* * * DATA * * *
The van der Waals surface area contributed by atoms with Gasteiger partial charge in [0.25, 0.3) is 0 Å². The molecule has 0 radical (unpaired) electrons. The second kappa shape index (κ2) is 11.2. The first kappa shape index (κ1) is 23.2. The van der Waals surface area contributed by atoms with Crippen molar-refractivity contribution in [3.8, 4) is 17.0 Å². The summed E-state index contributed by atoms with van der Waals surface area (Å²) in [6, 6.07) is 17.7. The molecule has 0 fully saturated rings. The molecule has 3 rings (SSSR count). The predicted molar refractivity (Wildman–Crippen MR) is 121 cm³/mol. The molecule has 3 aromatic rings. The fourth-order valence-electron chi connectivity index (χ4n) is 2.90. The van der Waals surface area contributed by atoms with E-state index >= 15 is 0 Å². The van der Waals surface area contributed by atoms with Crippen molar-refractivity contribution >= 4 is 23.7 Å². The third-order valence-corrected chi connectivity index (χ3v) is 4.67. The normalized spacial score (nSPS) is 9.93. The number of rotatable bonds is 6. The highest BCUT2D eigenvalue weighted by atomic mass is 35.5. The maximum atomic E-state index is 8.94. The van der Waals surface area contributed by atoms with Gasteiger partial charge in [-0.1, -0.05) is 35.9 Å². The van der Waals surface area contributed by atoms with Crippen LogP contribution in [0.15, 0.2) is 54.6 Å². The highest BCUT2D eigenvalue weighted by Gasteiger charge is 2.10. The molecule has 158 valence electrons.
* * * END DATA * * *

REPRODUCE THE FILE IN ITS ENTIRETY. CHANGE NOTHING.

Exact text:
The van der Waals surface area contributed by atoms with Gasteiger partial charge in [0.25, 0.3) is 0 Å². The molecule has 0 radical (unpaired) electrons. The second kappa shape index (κ2) is 11.2. The first kappa shape index (κ1) is 23.2. The van der Waals surface area contributed by atoms with Crippen molar-refractivity contribution in [3.8, 4) is 17.0 Å². The summed E-state index contributed by atoms with van der Waals surface area (Å²) in [6, 6.07) is 17.7. The molecule has 0 fully saturated rings. The molecule has 3 rings (SSSR count). The predicted molar refractivity (Wildman–Crippen MR) is 121 cm³/mol. The molecule has 3 aromatic rings. The fourth-order valence-electron chi connectivity index (χ4n) is 2.90. The van der Waals surface area contributed by atoms with E-state index >= 15 is 0 Å². The van der Waals surface area contributed by atoms with Crippen molar-refractivity contribution >= 4 is 23.7 Å². The third-order valence-corrected chi connectivity index (χ3v) is 4.67. The normalized spacial score (nSPS) is 9.93. The number of rotatable bonds is 6. The highest BCUT2D eigenvalue weighted by atomic mass is 35.5. The maximum atomic E-state index is 8.94. The van der Waals surface area contributed by atoms with Gasteiger partial charge in [-0.1, -0.05) is 35.9 Å². The van der Waals surface area contributed by atoms with Crippen LogP contribution in [0.15, 0.2) is 54.6 Å². The highest BCUT2D eigenvalue weighted by Gasteiger charge is 2.10. The molecule has 158 valence electrons.